Everything you always wanted once a season! Delight in regular continuing features like legit publications with literary pedigrees! It all begins with the 10-page regular lead feature, Tales From the Black Crown Pub starring Stacey the barmaid by Award-winner Rob Davis (The Motherless Oven). Recurring short features include Canonball Comics: an exquisite corpse that will not stay dead kicked off by Jamie Coe (Artschooled) and Swell Maps by respectably divine music journalist/novelist Cathi Unsworth. Plus: Space CUDets rejoice: Live from a posh retirement village for wannabee 4-hit wonders we have co-writers/bandmates Will Potter and Carl Puttnam and occasional artist Philip Bond. Plus Plus: Special previews, creator interviews and behind the panel border secrets from Kid Lobotomy, Assassinistas, Punks Not Dead and much, much more!
black crown quarterly 1 fall 2017
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Big Daddy is a rich hotelier who, in a cracked echo of King Lear, appoints his youngest descendant to manage The Suites, a peculiar hotel located behind the Black Crown Pub. Affectionately known as Kid, his good looks and swagger can’t hide a rough childhood of strange therapies and brain operations that have awakened inner demons and psychodramas. This of course makes him eminently qualified to perform lobotomies. A failed rockstar/successful madman gets one last change to prove his worth—and regain his sanity—by turning the hotel that was once his childhood sanctuary into a lucrative business, despite a host of obstacles—including his own sister—who would love nothing more than to see him fail miserably.
Sport is often thought of as simply "games," but it can in fact be much more. Sport can be responsible for guiding social justice movements, igniting city-wide riots, uniting countries, permanently injuring youth, revolutionizing views about race, gender and class, and producing several of the most successful global industries. Reports of ethical crises in athletics are constant fodder for popular attention, whether performance enhancing drugs in baseball, corruption in college athletics, the epidemic of brain damage among NFL players, and others too numerous to mention. As a proxy for social concerns, we naturally think of sport in inherently moral terms. Yet we can hardly define the term "sport" or agree on acceptable levels of sporting risk, or determine clear roles and responsibilities for fans, players, coaches, owners, media and health care personnel. Bringing together 27 of the most essential recent articles from philosophy, history, sociology, medicine, and law, this collection explores intersections of sports and ethics and brings attention to the immense role of sports in shaping and reflecting social values.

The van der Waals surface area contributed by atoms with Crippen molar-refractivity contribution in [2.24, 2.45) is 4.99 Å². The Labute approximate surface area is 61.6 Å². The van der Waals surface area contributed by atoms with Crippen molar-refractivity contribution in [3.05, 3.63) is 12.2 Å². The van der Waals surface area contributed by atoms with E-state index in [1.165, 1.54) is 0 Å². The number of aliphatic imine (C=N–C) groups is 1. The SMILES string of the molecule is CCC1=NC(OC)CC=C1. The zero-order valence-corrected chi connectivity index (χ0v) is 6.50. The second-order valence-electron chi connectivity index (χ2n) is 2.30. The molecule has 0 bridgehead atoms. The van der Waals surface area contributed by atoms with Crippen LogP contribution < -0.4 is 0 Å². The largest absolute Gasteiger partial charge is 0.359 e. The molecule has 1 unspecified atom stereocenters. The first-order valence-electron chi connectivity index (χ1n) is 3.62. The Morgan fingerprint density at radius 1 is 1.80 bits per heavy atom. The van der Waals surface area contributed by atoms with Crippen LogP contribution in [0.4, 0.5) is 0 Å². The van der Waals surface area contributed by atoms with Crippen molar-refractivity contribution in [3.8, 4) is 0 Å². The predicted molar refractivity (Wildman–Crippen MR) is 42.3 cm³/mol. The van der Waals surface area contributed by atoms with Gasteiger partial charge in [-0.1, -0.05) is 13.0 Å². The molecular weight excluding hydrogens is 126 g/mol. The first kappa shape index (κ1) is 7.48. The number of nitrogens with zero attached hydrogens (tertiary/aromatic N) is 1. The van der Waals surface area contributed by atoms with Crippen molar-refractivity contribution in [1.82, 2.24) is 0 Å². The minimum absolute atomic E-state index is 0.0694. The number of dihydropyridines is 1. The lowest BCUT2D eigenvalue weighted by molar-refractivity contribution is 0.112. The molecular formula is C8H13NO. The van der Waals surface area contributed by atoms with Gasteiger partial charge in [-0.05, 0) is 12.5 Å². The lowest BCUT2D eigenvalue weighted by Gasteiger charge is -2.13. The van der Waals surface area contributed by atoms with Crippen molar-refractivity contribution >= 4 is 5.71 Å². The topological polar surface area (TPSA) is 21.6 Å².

Dominic Prince and the Semester Abroad, Part 1 of 6. Dominic Price is a college-age kid who just wants to spend the semester making out with his boyfriend, Taylor, in between rounds of TurboLight Fighter and maintaining a solidly passable 3.2 GPA. His mom, Octavia, formerly a badass action-movie-quality bounty hunter, didn't pay his tuition, because she had to get back in the business and spend 40K on black market weapons and body armor. And she's bringing Dominic with her, because the alternative is making lattes for a semester, and he'd rather die. Good thing in mom's line of work, dying is an option.
This book considers Thorstein Veblen’s central preoccupation with the dark places of business enterprise, an integral part of the old institutional economics. Combining the contributions made by Karl William Kapp and Philip Mirowski, it proposes the systematization of an adjourned institutional theory of social costs of business enterprise useful for the analysis of contemporary crises. The Dark Places of Business Enterprise explores the research potential of the theory of social costs for the analysis of actual business behavior in the current globalized privatization regime. It begins with a detailed outline of Veblen’s critique of business enterprise and market competition before illustrating the methodical enrichment of this approach through Kapp’s work. Finally, it concludes by proposing the integration of the Veblenian-Kappian approach with Mirowski’s theory of markets and business doubt manufacture. The resulting theory of social costs will shed light on the ubiquitous business control of society under the now dominant computer-based technological infrastructure. This interdisciplinary foundation of the theory of social costs, encompassing knowledge from computer science and engineering to natural sciences, provides the tools required to analyze this great transformation.
The prevailing aspiration of business is performance, while that of society is progress. Capitalism, both the paradigm and practice, sits at the intersection of these dual aspirations, and the essays in this volume, written by some of the worlds leading economists, philosophers and business academics, explore the tensions between them.